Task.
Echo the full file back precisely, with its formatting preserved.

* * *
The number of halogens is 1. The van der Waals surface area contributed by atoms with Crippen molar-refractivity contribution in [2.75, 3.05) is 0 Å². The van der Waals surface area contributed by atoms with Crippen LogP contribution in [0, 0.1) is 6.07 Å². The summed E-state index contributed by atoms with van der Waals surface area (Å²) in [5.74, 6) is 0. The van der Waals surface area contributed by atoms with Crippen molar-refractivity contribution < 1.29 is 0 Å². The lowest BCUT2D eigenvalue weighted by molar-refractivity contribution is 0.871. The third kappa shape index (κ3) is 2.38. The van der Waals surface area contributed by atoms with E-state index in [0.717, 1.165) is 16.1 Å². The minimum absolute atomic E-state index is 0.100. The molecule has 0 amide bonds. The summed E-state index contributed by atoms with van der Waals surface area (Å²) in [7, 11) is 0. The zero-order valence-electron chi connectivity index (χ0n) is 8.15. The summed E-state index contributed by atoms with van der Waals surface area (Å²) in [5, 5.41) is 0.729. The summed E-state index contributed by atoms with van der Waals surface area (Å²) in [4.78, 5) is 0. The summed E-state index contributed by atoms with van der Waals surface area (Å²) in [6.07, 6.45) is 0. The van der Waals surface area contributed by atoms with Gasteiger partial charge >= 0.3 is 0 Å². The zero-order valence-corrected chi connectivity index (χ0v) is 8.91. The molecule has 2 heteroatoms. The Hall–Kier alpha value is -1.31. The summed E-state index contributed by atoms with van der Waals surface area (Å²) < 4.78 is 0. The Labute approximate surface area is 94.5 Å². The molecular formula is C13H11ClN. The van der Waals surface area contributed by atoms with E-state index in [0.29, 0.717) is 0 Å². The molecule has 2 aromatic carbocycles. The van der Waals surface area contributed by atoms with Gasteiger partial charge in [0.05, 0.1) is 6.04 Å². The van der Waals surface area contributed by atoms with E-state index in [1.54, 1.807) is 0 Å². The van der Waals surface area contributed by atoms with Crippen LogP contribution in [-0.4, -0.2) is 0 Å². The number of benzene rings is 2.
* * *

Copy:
The number of halogens is 1. The van der Waals surface area contributed by atoms with Crippen molar-refractivity contribution in [2.75, 3.05) is 0 Å². The van der Waals surface area contributed by atoms with Crippen LogP contribution in [0, 0.1) is 6.07 Å². The summed E-state index contributed by atoms with van der Waals surface area (Å²) in [5.74, 6) is 0. The van der Waals surface area contributed by atoms with Crippen molar-refractivity contribution < 1.29 is 0 Å². The lowest BCUT2D eigenvalue weighted by molar-refractivity contribution is 0.871. The third kappa shape index (κ3) is 2.38. The van der Waals surface area contributed by atoms with E-state index in [0.717, 1.165) is 16.1 Å². The minimum absolute atomic E-state index is 0.100. The molecule has 0 amide bonds. The summed E-state index contributed by atoms with van der Waals surface area (Å²) in [7, 11) is 0. The zero-order valence-electron chi connectivity index (χ0n) is 8.15. The summed E-state index contributed by atoms with van der Waals surface area (Å²) in [5, 5.41) is 0.729. The summed E-state index contributed by atoms with van der Waals surface area (Å²) in [4.78, 5) is 0. The summed E-state index contributed by atoms with van der Waals surface area (Å²) in [6.07, 6.45) is 0. The van der Waals surface area contributed by atoms with Gasteiger partial charge >= 0.3 is 0 Å². The zero-order valence-corrected chi connectivity index (χ0v) is 8.91. The molecule has 2 heteroatoms. The Hall–Kier alpha value is -1.31. The summed E-state index contributed by atoms with van der Waals surface area (Å²) < 4.78 is 0. The Labute approximate surface area is 94.5 Å². The molecular formula is C13H11ClN. The van der Waals surface area contributed by atoms with E-state index in [0.29, 0.717) is 0 Å². The molecule has 2 aromatic carbocycles. The van der Waals surface area contributed by atoms with Gasteiger partial charge in [0.05, 0.1) is 6.04 Å². The van der Waals surface area contributed by atoms with E-state index in [1.54, 1.807) is 0 Å². The van der Waals surface area contributed by atoms with Crippen LogP contribution in [-0.4, -0.2) is 0 Å². The number of benzene rings is 2.